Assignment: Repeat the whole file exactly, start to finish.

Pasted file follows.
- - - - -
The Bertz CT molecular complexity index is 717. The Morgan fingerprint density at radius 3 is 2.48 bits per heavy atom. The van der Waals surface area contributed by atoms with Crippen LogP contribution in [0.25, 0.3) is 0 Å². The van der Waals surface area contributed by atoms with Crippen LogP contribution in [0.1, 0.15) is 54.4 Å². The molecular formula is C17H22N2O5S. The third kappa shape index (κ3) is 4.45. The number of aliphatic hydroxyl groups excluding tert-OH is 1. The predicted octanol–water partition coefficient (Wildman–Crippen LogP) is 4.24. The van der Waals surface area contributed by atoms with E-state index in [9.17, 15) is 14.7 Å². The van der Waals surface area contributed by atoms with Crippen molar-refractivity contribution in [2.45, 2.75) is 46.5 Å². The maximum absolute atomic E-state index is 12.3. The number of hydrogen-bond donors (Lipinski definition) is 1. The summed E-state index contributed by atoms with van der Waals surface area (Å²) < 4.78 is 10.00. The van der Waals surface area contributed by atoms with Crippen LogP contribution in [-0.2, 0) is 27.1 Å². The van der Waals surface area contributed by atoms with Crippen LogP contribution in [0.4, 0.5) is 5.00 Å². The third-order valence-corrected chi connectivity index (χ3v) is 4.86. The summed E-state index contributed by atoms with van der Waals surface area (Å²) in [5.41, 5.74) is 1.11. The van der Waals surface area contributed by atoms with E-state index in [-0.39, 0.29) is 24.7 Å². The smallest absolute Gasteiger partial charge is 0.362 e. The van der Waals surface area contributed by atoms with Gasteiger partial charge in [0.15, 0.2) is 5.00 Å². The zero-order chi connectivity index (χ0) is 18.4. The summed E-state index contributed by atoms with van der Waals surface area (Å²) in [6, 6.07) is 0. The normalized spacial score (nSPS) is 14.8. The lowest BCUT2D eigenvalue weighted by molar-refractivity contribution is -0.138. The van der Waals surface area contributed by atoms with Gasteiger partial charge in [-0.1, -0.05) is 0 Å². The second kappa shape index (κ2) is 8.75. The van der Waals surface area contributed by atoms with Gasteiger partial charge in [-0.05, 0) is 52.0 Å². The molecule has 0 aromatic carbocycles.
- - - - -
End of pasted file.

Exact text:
The Bertz CT molecular complexity index is 717. The Morgan fingerprint density at radius 3 is 2.48 bits per heavy atom. The van der Waals surface area contributed by atoms with Crippen LogP contribution in [0.25, 0.3) is 0 Å². The van der Waals surface area contributed by atoms with Crippen LogP contribution in [0.1, 0.15) is 54.4 Å². The molecular formula is C17H22N2O5S. The third kappa shape index (κ3) is 4.45. The number of aliphatic hydroxyl groups excluding tert-OH is 1. The predicted octanol–water partition coefficient (Wildman–Crippen LogP) is 4.24. The van der Waals surface area contributed by atoms with E-state index in [9.17, 15) is 14.7 Å². The van der Waals surface area contributed by atoms with Crippen molar-refractivity contribution in [2.45, 2.75) is 46.5 Å². The maximum absolute atomic E-state index is 12.3. The number of hydrogen-bond donors (Lipinski definition) is 1. The summed E-state index contributed by atoms with van der Waals surface area (Å²) < 4.78 is 10.00. The van der Waals surface area contributed by atoms with Crippen LogP contribution in [-0.2, 0) is 27.1 Å². The van der Waals surface area contributed by atoms with Crippen LogP contribution in [0.4, 0.5) is 5.00 Å². The third-order valence-corrected chi connectivity index (χ3v) is 4.86. The summed E-state index contributed by atoms with van der Waals surface area (Å²) in [5.41, 5.74) is 1.11. The van der Waals surface area contributed by atoms with E-state index in [-0.39, 0.29) is 24.7 Å². The smallest absolute Gasteiger partial charge is 0.362 e. The van der Waals surface area contributed by atoms with Gasteiger partial charge in [0.15, 0.2) is 5.00 Å². The zero-order chi connectivity index (χ0) is 18.4. The summed E-state index contributed by atoms with van der Waals surface area (Å²) in [6, 6.07) is 0. The normalized spacial score (nSPS) is 14.8. The lowest BCUT2D eigenvalue weighted by molar-refractivity contribution is -0.138. The van der Waals surface area contributed by atoms with Gasteiger partial charge in [-0.1, -0.05) is 0 Å². The second kappa shape index (κ2) is 8.75. The van der Waals surface area contributed by atoms with Gasteiger partial charge in [-0.05, 0) is 52.0 Å². The molecule has 0 aromatic carbocycles.